Blue Catfish Fishing

For blue catfish fishing, keep close to warm waters; they occur most commonly in areas where lakes and rivers never reach incredibly cold temperatures, as this particular species doesn’t tolerate cold well. They much prefer a warm location for their entire lives and not just for spawning. For example, while not native to the area, blue catfish have been introduced into rivers in the panhandle of Florida, including the Escambia and Yellow Rivers, where waters stay warm, and the population has begun to thrive.

Unlike the flathead variety of catfish, blues don’t like muddy water. Blue catfish fishing is best in clear waters with swift currents and bottoms of sand, gravel or rock. While they choose to spawn in drift pile, logs, and dark secluded areas (especially near the bank), you will more often find them in clear, open waters. Therefore, during the late spring months, you may be more likely to find a trophy sized fish fishing the shallows from the shoreline, while midsummer months require a boat and navigation into the lakes and down the rivers to target fast moving, clear water.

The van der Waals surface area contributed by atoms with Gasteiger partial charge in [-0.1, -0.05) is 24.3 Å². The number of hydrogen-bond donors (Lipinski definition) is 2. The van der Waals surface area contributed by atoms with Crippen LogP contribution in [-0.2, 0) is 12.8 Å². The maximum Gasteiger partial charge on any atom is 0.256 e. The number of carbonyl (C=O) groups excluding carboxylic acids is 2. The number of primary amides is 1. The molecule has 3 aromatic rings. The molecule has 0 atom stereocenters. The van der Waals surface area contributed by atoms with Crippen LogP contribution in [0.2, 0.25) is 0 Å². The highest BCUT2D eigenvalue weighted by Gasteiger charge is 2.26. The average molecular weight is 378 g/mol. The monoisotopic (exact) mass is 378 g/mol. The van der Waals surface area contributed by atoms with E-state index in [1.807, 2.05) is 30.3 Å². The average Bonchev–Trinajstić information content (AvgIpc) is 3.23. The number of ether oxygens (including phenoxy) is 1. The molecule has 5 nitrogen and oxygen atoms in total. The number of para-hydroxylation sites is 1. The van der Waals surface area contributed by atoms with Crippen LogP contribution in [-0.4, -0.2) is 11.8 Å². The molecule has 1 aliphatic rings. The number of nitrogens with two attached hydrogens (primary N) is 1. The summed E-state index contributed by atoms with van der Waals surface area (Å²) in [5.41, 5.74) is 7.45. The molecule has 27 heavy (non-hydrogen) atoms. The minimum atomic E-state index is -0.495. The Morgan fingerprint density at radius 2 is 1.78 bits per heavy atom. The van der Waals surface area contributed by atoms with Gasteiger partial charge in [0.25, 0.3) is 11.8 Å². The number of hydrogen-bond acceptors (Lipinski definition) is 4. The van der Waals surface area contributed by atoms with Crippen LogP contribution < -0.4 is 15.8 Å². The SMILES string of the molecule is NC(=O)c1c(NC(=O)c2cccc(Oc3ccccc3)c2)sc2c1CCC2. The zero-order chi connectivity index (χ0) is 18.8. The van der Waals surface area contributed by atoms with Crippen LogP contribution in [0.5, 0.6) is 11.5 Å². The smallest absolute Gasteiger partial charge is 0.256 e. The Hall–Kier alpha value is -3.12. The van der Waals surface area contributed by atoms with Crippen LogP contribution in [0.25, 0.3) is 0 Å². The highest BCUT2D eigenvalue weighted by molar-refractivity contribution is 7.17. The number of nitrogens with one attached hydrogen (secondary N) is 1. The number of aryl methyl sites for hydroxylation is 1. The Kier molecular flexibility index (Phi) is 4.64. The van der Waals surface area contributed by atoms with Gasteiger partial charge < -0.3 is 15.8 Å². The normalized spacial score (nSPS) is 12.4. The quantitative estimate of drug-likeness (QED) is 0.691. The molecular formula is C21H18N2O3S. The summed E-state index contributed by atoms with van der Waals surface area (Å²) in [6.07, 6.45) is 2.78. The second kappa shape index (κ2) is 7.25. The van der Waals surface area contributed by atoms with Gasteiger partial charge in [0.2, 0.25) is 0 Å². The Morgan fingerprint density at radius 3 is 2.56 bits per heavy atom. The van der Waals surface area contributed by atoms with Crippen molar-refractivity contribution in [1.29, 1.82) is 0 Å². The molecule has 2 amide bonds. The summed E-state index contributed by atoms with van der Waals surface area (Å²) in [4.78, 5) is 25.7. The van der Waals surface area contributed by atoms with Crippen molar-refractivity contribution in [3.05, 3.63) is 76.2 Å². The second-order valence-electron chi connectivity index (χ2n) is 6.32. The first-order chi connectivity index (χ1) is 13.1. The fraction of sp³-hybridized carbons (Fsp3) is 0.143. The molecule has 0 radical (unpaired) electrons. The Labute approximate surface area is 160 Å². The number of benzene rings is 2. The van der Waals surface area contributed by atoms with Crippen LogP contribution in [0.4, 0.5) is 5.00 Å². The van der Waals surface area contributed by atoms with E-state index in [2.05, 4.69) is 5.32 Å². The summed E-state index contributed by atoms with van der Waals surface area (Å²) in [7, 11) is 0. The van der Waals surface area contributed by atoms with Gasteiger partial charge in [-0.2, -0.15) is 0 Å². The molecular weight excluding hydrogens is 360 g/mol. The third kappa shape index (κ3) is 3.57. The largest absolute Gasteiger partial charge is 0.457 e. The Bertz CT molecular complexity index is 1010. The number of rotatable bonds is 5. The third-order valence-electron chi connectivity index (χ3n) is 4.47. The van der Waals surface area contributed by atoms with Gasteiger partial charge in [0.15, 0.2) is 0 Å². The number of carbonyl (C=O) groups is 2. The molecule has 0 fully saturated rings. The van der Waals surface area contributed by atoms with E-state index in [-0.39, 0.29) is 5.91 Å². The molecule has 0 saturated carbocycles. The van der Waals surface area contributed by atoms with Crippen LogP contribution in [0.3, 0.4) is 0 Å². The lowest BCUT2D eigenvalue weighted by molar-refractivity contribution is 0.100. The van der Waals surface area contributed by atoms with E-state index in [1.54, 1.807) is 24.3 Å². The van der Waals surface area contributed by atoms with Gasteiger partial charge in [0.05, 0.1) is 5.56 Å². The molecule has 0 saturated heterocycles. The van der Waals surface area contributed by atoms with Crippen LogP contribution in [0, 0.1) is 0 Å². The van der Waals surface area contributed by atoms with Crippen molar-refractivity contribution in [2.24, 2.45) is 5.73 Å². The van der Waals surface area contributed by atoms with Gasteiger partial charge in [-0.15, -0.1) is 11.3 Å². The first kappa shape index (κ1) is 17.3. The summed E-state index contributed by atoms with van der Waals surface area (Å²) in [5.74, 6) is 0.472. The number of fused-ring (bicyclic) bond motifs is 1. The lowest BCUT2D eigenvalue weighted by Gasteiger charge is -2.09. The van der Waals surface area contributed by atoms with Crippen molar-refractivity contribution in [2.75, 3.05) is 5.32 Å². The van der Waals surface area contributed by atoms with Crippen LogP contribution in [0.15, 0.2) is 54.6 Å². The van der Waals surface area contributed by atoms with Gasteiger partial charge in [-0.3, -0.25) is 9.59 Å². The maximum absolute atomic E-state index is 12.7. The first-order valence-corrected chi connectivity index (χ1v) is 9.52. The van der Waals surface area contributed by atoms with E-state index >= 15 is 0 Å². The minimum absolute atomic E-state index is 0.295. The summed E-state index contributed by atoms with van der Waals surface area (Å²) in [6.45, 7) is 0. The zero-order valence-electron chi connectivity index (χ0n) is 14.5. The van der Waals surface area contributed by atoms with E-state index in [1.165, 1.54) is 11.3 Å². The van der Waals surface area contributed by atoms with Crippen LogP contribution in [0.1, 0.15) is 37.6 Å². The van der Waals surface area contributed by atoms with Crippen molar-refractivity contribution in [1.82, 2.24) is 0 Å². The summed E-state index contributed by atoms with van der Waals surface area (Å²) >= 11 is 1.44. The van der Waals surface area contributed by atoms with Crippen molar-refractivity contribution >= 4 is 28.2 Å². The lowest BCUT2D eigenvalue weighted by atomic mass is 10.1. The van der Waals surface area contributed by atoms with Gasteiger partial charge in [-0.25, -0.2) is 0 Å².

In order to catch blue catfish, fishing requires hefty equipment. The best tactics to use are to simply try a rod and reel, use bush hooks, or rig up trotlines that you can leave overnight. If you don’t have fresh fish for bait, try something rotting, since catfish seek food based on smell rather than sight. Be sure that your line tests for heavy fish – with luck, you’ll easily pick up a 50-pounder!

To get the full “Blue Catfish Fishing” article you’ll need to download it here.

Dan Eggertsen is a fellow catfish fishing enthusiast to the point of obsession. :) He's been providing solid advice on catfish fishing since 2004.

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